Professors Discuss German Politics

Casey Davidow

Tuesday night, Professor of Political Science Timothy Byrnes, Assistant Professor of Political Science Edward Fogarty and Max Kade fellow Carolin Ludi presented a panel discussion on recent political developments in Germany. The occasion of the presentation was the recent German elections and the upcoming 20th anniversary of the fall of the Berlin Wall.

Associate Professor of Political Science Professor Barry Shain moderated, and participated, in the discussion.

The conversation began with Byrnes’ discussion of the electoral process in Germany. He highlighted Germany’s proportional representation model for elections and its difference from the United States’ winner-take-all elections.

Ludi provided the German perspective on the election. He noted that in terms of voting tendencies, the Berlin Wall might as well still be up because the Left Party gets significantly more votes in the East. This prompted discussion of how complete the reunification of Germany has actually been.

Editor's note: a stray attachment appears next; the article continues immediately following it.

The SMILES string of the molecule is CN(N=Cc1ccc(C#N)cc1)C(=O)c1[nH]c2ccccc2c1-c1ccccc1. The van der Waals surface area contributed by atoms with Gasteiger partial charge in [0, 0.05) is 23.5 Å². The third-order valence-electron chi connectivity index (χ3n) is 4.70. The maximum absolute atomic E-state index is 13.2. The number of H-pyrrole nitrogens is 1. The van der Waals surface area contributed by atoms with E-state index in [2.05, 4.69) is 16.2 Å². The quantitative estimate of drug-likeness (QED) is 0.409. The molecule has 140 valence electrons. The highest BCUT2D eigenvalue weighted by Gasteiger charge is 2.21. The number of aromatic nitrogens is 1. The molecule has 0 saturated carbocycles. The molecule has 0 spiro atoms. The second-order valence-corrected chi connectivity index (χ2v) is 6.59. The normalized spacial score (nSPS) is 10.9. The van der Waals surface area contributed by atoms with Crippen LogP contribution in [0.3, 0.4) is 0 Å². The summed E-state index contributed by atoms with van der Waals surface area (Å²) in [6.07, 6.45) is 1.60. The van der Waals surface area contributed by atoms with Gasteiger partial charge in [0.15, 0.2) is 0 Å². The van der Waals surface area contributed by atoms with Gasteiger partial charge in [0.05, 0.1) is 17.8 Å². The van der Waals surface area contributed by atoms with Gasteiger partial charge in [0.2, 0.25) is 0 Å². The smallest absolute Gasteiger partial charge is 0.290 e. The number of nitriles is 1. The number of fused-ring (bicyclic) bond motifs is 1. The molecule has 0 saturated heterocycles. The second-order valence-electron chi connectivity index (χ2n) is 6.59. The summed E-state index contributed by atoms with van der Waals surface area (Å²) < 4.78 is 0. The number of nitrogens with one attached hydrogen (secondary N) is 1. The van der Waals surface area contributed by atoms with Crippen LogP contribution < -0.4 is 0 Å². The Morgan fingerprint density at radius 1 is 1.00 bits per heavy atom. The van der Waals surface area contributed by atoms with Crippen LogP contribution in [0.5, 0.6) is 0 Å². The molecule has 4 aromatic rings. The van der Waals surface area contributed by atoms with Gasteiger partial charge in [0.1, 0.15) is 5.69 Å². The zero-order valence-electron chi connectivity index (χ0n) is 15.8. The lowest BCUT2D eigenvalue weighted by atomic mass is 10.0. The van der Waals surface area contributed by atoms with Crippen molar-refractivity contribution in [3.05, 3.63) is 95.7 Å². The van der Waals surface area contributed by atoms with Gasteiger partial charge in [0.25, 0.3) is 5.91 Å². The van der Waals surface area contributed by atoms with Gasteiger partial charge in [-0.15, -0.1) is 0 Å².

Fogarty discussed the role that Germany plays in the European Union, contrasting it with the role that Germany plays in international peace and security. Germany is by far the largest contributor to the European Union, receiving minimal benefits, whereas it contributes very little to global organizations and unions.

A question-and-answer session followed the professors’ three fifteen-minute presentations. The session featured an active debate among the professors on the panel as well as other German and political science professors attending the lecture.

Questions came up concerning the prospect of a winner-take-all scenario for German elections and the consequence that such a system would have on the further unification of Eastern and Western Germany. Professors debated this topic at some length as different perspectives on the issue came up.

Senior Adam Hughes commented that he appreciated the “interdisciplinary aspect” of the lecture, and enjoyed the variety of perspectives that the different professors brought to the table.

Professor Shain added that the panel discussion was a natural event to hold in light of the recent election and expressed surprise at the large attendance.